So from a performance perspective, it’s impossible to say Cyberpunk 2077 is a good game at all. But underneath that, when the game is actually functioning, what is there?
As Cyberpunk 2077 is an adaptation of the Cyberpunk tabletop roleplaying game by Mike Pondsmith, the game’s focus on roleplaying and specific character skills feels very much in-line with its pen-and-paper, dice rolling roots. V’s misadventures in the sprawling metropolis of Night City put you in the position to make plenty of decisions the way you want to make them, which makes the game’s plot more engaging as a result.
At its heart, Cyberpunk 2077 has a much more specific identity than just ‘open world game where people have robot parts.’ As V takes on bigger and riskier jobs, they get in deep with extremely powerful criminal elements, as well as egotistical anti-capitalist freedom fighter Johnny Silverhand (played by Keanu Reeves). As the grander conspiracy involving immortality chips, brainwashed sex workers, and rich and powerful warring families unfolds, Cyberpunk’s noir roots shine through.
This detective story DNA shouldn’t be a surprise. Cyberpunk stories, from Blade Runner to Ghost in the Shell to Neuromancer, have often been about small people caught in the gears of massive schemes, conspiracies that just might go all the way to the top — stories about advance machines means said advanced machines have to be built by someone, and the money it would take to make a cyberpunk world means someone, likely someone devious, has to have gotten rich off of it all.
Cyberpunk 2077 follows this formula, and as a detective story, it’s very effective. V and Johnny Silverhand make a compelling odd couple duo as they try to solve the mystery that’s united them, and the game’s writing treats every twist and turn with style and aplomb. Night City as a setting is at its best when you feel the impressive awe of its monstrous skyscrapers and endless barrage of candy-colored advertisements, and at the same time feel the dread of knowing people who know more than you and can do more than you could be lurking around the corner.
But, given the glib tone of its promotion and all of the controversy in its wake, is Cyberpunk 2077 a good game?
Cyberpunk 2077’s writing is less nuanced when it handles certain identities within this larger narrative. The game doesn’t feature many prominent trans characters unless the player makes V trans, so its primary in-universe representation of trans bodies is in a fetishistic ad plastered all over the city. There is one prominent trans character in one of the game’s side mission branches, but it’s, again, a cosmetic detail. In a world where bodies can be hacked and repurposed in any way to fit a person’s image, no one in Night City seems to be using technology to alter their gender presentation. It’s not openly transphobic, but it does reduce gender and body autonomy into nothing beyond aesthetic concerns.
While its insight on gender is nearly nonexistent, its insight on race might have been better off similarly mute. There are a number of Japanese characters in the game’s main story, and these characters are all very tired, shallow tropes, depending on ‘honor and loyalty’ stereotypes that really should’ve been left behind by 2020, let alone 2077.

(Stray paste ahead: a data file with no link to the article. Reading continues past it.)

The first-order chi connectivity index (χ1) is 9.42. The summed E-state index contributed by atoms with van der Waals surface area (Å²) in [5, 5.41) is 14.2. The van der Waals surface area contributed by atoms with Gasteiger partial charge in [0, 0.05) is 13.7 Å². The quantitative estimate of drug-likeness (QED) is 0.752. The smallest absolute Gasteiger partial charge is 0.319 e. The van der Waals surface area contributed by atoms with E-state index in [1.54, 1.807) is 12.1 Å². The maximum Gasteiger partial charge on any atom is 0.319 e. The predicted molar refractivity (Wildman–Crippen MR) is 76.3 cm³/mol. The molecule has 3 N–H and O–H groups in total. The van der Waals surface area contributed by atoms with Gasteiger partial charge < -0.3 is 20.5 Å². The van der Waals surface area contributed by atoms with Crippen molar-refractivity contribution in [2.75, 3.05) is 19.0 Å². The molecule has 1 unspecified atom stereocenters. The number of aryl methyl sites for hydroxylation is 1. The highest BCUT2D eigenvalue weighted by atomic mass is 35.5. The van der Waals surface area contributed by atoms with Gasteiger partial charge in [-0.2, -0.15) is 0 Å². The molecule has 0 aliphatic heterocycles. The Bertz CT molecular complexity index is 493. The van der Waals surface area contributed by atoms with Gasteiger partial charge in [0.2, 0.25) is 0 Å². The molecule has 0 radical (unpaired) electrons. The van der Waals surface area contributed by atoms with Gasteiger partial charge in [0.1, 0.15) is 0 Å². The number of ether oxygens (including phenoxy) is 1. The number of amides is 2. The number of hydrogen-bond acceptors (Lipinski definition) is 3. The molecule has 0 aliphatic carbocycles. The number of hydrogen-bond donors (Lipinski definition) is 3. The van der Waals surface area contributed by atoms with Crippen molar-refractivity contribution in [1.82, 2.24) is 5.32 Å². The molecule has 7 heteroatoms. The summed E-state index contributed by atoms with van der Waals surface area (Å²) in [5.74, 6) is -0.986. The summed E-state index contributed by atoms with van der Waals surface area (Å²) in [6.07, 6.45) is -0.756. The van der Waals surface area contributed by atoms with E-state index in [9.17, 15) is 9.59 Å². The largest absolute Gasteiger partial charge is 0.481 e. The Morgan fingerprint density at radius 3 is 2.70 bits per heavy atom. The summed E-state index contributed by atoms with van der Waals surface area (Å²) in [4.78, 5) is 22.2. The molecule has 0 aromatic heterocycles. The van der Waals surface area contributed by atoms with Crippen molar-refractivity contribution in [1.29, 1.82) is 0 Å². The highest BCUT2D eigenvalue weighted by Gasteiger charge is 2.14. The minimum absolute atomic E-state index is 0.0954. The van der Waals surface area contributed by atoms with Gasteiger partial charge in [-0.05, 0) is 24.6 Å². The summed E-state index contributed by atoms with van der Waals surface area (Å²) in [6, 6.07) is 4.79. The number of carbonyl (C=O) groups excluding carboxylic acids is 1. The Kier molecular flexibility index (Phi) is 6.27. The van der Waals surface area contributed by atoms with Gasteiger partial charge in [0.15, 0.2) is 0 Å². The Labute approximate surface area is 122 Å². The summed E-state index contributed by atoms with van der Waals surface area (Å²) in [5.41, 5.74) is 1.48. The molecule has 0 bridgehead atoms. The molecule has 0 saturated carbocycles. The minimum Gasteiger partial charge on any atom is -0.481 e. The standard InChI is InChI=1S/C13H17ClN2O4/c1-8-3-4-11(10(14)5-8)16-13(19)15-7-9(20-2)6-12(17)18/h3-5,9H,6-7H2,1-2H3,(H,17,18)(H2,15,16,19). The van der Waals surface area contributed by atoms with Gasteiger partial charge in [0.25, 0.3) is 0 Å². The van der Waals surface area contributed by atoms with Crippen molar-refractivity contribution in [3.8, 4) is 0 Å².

The game rarely goes beyond skin-deep in its analysis of its own cybernetic themes and ideas. Relatively recent games like Deus Ex and the first two Bioshocks have plenty to say about how technological advances can push people’s bodies and minds to breaking points, and how ruling classes use these tech advances to further dehumanize workers and exploit labor. By contrast, Cyberpunk 2077 ultimately doesn’t bother itself too terribly much about the ramifications or more thematically complex parts of its world.
So what is Cyberpunk 2077 actually about, if not the ‘cyber’ part of its name? If the game has any central thesis, it’s likely on the danger of being too beholden to the past. Characters are frequently defined by their past glory days, unable to admit their era has passed, locked in an ideological struggle with their parents, and seeking success by using the tactics and beliefs of bygone eras. ‘This is the future,’ Cyberpunk 2077 seems to say, ‘and people need to start acting like it. The old ways won’t deliver meaningful change — they’re what brought us to the current moment, after all.’
That’s a bold, exciting theme to build a futuristic RPG around. So it’s even more curious then when Cyberpunk can’t learn its own lesson. There’s a certain pervasive sameness to every neighborhood though, like all of Night City is still trapped in the 1980s, which is old fashioned to us now, let alone in fifty more years. Most mission titles come from 20th century rock music, further proving Cyberpunk 2077 can’t quite stop looking backward. So much of Cyberpunk 2077’s style and look feels like it’s been pulled out of a time capsule: culture hasn’t evolved or progressed so much as it has curdled, as if Ready Player One was a city planner. Remember Blade Runner 2049’s neon wash? Remember the diesel and desert of Mad Max? Remember the motorcycles in Akira? Cyberpunk 2077 certainly does.